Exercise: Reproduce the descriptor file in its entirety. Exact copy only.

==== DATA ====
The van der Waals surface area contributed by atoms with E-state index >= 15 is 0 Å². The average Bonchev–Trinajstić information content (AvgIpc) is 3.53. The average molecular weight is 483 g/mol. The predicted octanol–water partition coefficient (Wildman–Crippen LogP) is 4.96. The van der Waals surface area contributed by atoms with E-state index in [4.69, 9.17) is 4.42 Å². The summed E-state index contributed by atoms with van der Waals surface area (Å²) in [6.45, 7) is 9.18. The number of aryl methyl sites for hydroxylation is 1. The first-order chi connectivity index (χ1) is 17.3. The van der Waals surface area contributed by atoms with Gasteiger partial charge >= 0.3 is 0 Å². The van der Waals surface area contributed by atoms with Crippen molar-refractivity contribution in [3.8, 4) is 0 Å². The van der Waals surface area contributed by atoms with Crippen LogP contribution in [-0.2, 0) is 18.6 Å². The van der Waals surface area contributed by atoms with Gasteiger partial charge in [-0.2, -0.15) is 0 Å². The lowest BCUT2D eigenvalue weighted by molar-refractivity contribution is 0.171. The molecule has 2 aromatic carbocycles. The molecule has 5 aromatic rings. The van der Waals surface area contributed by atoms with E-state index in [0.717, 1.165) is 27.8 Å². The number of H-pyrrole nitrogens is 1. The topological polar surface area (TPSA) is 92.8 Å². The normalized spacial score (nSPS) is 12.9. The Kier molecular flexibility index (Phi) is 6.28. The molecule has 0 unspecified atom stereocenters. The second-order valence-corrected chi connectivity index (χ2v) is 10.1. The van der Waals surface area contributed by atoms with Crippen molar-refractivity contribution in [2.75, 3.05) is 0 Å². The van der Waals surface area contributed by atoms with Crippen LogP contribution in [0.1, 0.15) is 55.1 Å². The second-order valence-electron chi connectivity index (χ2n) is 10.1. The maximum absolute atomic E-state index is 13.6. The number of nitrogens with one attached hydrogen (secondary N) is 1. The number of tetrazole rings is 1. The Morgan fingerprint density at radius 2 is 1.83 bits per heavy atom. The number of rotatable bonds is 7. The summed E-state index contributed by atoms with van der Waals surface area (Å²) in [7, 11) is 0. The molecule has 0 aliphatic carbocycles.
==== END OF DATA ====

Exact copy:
The van der Waals surface area contributed by atoms with E-state index >= 15 is 0 Å². The average Bonchev–Trinajstić information content (AvgIpc) is 3.53. The average molecular weight is 483 g/mol. The predicted octanol–water partition coefficient (Wildman–Crippen LogP) is 4.96. The van der Waals surface area contributed by atoms with E-state index in [4.69, 9.17) is 4.42 Å². The summed E-state index contributed by atoms with van der Waals surface area (Å²) in [6.45, 7) is 9.18. The number of aryl methyl sites for hydroxylation is 1. The first-order chi connectivity index (χ1) is 17.3. The van der Waals surface area contributed by atoms with Gasteiger partial charge >= 0.3 is 0 Å². The van der Waals surface area contributed by atoms with Crippen molar-refractivity contribution in [3.8, 4) is 0 Å². The van der Waals surface area contributed by atoms with Crippen LogP contribution in [-0.2, 0) is 18.6 Å². The van der Waals surface area contributed by atoms with Gasteiger partial charge in [-0.2, -0.15) is 0 Å². The lowest BCUT2D eigenvalue weighted by molar-refractivity contribution is 0.171. The molecule has 2 aromatic carbocycles. The molecule has 5 aromatic rings. The van der Waals surface area contributed by atoms with E-state index in [0.717, 1.165) is 27.8 Å². The number of H-pyrrole nitrogens is 1. The topological polar surface area (TPSA) is 92.8 Å². The normalized spacial score (nSPS) is 12.9. The Kier molecular flexibility index (Phi) is 6.28. The molecule has 0 unspecified atom stereocenters. The second-order valence-corrected chi connectivity index (χ2v) is 10.1. The van der Waals surface area contributed by atoms with Crippen molar-refractivity contribution in [2.75, 3.05) is 0 Å². The van der Waals surface area contributed by atoms with Crippen LogP contribution in [0.1, 0.15) is 55.1 Å². The second-order valence-electron chi connectivity index (χ2n) is 10.1. The maximum absolute atomic E-state index is 13.6. The number of nitrogens with one attached hydrogen (secondary N) is 1. The number of tetrazole rings is 1. The Morgan fingerprint density at radius 2 is 1.83 bits per heavy atom. The number of rotatable bonds is 7. The summed E-state index contributed by atoms with van der Waals surface area (Å²) in [7, 11) is 0. The molecule has 0 aliphatic carbocycles.